Stylish, well-fitting jeans are tough for anyone to find. By some estimates, the average women tries on over a dozen pairs before finding one that she’s willing to pay for (and then, if she’s me, she finds it still doesn’t fit very well).
For women who use wheelchairs, the search is even harder. Pockets and rear embellishments are hard on your backside. Because you’re always seated, the front bunches up and the back slides away from your waist, leaving you with a constant fear that your undies are on display for everyone to see. The legs ride up, and even tall girl jeans leave an unattractive gap between hem and shoe. And that’s just the fit. When it takes 10 minutes for you to wriggle into a pair of jeans and you have to be lying down to do it, department store shopping just isn’t going to work.
There are a couple of companies that make jeans especially cut for wheelchair users, like USA Jeans and Rolling Elephants. Rolling Elephants’ line has a certain rugged/organic/crunchy granola appeal, but lacks anything conventionally stylish. USA Jeans seems to have a practical/functional philosophy also somewhat lacking in style.
Enter Indi. Indi does not cater to wheelchair users, but does offer custom made jeans based on measurements you give them. It took quite a while, and some outside help, but I now have a pair of jeans that fits correctly and comfortably around the waist, and (I hope) looks fairly decent.
If the jeans you receive don’t fit, you can return them (you pay postage) and Indi will re-do your order for nothing extra. If I had to do it over again, I would go to a tailor or seamstress and pay her to do the measurements. As it was, I measured myself, and what I thought was my best fitting pair of jeans.
The first pair Indi sent me was, like most jeans for walking people, way too long in the front and way too short in the back. I re-ordered, with rise adjustments. I immediately got an email from Indi asking if I didn’t want to reconsider the waist measurement, as that should change with changes in rise (here an experienced tailor would have been invaluable!). I re-measured my waist, emailed Indi, and waited for the second pair.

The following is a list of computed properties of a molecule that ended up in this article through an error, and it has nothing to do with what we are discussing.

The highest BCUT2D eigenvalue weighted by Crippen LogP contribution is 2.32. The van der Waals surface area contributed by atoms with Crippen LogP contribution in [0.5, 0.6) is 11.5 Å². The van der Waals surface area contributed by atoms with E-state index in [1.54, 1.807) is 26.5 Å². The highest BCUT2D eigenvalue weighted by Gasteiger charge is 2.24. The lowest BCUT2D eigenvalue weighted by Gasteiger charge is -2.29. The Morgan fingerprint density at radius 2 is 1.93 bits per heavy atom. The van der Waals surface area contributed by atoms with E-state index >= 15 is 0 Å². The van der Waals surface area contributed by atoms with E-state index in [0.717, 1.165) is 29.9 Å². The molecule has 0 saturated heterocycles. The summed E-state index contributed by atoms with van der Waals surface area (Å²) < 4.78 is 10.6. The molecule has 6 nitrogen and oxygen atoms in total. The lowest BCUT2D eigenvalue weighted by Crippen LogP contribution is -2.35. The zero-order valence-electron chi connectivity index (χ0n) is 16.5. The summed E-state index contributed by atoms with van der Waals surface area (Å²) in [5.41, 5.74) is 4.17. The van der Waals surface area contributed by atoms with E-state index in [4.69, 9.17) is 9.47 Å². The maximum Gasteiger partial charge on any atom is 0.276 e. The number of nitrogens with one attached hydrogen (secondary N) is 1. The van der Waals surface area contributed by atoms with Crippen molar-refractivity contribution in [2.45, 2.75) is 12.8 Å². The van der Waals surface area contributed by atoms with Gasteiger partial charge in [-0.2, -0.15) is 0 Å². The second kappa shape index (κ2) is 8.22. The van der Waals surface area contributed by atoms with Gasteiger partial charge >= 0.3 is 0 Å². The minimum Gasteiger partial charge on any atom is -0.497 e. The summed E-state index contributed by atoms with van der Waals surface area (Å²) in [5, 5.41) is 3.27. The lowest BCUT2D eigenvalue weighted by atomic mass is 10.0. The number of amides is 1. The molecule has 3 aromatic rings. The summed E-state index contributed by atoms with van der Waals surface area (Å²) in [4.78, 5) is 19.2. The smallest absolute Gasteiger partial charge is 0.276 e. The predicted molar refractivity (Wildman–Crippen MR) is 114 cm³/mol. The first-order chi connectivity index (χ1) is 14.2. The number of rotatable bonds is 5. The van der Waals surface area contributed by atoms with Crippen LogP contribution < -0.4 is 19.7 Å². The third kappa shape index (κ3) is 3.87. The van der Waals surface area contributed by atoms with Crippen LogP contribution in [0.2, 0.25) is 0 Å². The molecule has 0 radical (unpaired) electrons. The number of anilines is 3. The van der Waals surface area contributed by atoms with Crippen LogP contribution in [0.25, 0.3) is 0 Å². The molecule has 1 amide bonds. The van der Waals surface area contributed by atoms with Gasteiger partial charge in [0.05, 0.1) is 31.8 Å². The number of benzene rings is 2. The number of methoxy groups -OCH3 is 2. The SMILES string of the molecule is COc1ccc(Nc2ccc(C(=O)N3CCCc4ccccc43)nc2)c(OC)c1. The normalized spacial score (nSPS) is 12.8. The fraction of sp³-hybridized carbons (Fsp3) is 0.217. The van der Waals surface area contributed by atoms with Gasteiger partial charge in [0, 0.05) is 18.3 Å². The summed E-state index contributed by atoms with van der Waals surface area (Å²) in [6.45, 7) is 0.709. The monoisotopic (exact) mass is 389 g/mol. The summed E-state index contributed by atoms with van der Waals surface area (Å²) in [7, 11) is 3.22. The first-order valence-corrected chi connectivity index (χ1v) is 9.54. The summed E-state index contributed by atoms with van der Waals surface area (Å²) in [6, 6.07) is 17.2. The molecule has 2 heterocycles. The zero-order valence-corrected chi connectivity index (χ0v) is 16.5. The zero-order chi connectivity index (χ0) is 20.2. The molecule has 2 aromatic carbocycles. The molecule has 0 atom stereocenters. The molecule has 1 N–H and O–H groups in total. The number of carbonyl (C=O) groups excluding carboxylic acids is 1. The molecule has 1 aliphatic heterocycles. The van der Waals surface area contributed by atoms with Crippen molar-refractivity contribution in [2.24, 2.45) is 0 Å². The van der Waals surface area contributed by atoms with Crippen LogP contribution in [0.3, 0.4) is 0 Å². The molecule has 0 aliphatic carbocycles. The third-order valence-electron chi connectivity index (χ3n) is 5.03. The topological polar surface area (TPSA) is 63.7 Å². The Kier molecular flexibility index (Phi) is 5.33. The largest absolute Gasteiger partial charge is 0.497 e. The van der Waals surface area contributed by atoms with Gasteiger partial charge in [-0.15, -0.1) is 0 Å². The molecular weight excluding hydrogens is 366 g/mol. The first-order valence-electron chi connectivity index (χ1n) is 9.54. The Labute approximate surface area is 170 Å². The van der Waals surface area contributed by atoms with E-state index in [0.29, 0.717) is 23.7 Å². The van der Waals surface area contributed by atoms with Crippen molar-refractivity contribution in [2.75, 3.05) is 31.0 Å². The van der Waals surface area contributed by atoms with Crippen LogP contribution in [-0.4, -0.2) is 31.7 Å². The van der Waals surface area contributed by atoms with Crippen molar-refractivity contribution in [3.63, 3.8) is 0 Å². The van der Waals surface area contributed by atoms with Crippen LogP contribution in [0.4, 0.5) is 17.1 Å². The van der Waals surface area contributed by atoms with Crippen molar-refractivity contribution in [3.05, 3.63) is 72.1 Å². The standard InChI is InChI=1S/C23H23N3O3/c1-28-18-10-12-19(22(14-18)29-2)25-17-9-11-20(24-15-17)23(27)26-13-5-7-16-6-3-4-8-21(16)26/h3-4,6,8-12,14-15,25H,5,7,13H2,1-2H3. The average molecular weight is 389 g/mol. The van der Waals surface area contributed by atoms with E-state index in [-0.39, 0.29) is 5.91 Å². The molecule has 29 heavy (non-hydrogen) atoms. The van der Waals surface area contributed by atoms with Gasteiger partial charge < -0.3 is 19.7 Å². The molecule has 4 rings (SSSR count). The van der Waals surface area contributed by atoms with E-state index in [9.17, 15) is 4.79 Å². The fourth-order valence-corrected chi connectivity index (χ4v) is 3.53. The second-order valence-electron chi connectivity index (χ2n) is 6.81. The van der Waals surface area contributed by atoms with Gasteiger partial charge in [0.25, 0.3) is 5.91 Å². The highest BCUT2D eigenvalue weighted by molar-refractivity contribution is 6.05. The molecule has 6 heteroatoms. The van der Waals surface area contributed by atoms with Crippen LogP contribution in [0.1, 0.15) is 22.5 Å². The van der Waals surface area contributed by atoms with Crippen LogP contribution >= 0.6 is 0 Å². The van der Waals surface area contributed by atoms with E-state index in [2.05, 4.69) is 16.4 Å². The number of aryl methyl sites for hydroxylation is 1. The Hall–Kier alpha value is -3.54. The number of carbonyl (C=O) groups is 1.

The second pair, while better, still wasn’t right. I almost settled for it, but thought If we can get this right, I’ll be able to buy jeans that fit whenever I want!. So I sent it back, requesting an even higher back rise and an even lower front rise. At this point the Indi pattern person got alarmed, and emailed me to confirm. Did I really want a 7″ front and 19″ back? She must have been envisioning a very unusual physique! I measured myself again (tailor, tailor, tailor). I guessed about the waist. I sent her an email.
The third pair was so close I almost cried. The back rise was now high enough, but the waist! Many inches too large. My self-measuring confidence was at an all time low. I took them to a tailor. She laughed and said, “You’ve got some gap-osis going on – you could fit your purse back there!” She pinned. She measured (4 7/8″ taken in!). She sewed.
Obviously the Indi process isn’t foolproof, but for those who don’t have access to a dressmaker to make them jeans from scratch, it’s worth looking into. It’s pricey, but not as pricey as designer denim. Each repeat of the production process took between 3-4 weeks. But now that I know it’s possible to get jeans that fit, I’m going to have a hard time buying jeans off the rack that don’t.